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What Is Plantar Fasciitis?

Monday, 17 December 2018 00:00

There is a portion of tissue that is located on the bottom of the foot, which is referred to as the plantar fascia, and its primary function is to connect the heel bone to the toes. If this should become inflamed, which may occur gradually or from an injury, a condition that is known as plantar fasciitis may develop. This may produce severe pain and discomfort and is often felt in the front of the heel and in the back of the arch. When this band of tissue is not inflamed, it provides the body with strength and support, in addition to overall balance. Many athletes may experience this condition if the heel endures excess pressure, and this can occur while frequently participating in activities that include running and jumping. Research has shown there are patients who may be inclined to develop plantar fasciitis, which may include people who are obese, stand for most of the day, or have a specific foot structure such as flat feet or high arches. If you feel you may have this condition, it is advised to confer with a podiatrist to determine the best treatment.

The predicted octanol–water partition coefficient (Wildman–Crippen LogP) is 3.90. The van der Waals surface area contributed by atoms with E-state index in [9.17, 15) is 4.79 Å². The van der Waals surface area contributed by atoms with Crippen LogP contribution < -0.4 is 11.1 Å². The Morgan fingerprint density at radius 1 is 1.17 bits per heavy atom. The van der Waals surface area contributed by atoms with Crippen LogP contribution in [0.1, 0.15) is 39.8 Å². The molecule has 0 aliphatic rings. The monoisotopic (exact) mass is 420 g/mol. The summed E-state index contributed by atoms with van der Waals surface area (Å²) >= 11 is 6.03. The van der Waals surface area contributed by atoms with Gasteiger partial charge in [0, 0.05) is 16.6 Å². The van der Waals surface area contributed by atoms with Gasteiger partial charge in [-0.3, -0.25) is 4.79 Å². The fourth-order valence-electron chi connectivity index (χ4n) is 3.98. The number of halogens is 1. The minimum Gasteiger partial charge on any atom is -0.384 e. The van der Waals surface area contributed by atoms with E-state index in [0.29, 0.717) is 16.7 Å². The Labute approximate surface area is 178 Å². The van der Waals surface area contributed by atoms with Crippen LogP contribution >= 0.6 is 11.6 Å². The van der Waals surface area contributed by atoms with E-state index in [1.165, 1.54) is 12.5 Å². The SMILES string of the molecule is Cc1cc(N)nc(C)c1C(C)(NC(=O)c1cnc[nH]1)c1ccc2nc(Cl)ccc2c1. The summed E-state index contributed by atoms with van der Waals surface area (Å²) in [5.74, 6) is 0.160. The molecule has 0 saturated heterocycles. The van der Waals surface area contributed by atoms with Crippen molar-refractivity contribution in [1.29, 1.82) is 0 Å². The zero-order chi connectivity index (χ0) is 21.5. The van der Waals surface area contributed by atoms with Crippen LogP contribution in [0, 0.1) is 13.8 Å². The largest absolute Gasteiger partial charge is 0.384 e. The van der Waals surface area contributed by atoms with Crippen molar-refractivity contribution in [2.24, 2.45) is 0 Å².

Plantar fasciitis can be very painful and inconvenient. If you are experiencing heel pain or symptoms of plantar fasciitis, contact one of our podiatrists  from Foot & Ankle Associates of Maine. Our doctors can provide the care you need to keep you pain-free and on your feet.

What is Plantar Fasciitis?

Plantar fasciitis is the inflammation of the thick band of tissue that runs along the bottom of your foot, known as the plantar fascia, and causes mild to severe heel pain.

What Causes Plantar Fasciitis?

  • Excessive running
  • Non-supportive shoes
  • Overpronation
  • Repeated stretching and tearing of the plantar fascia

How Can It Be Treated?

  • Conservative measures – anti-inflammatories, ice packs, stretching exercises, physical therapy, orthotic devices
  • Shockwave therapy – sound waves are sent to the affected area to facilitate healing and are usually used for chronic cases of plantar fasciitis
  • Surgery – usually only used as a last resort when all else fails. The plantar fascia can be surgically detached from the heel

While very treatable, plantar fasciitis is definitely not something that should be ignored. Especially in severe cases, speaking to your doctor right away is highly recommended to avoid complications and severe heel pain. Your podiatrist can work with you to provide the appropriate treatment options tailored to your condition.

If you have any questions please feel free to contact one of our offices located in Brunswick, Damariscotta, Augusta, ME. We offer the newest diagnostic and treatment technologies for all your foot and ankle needs.

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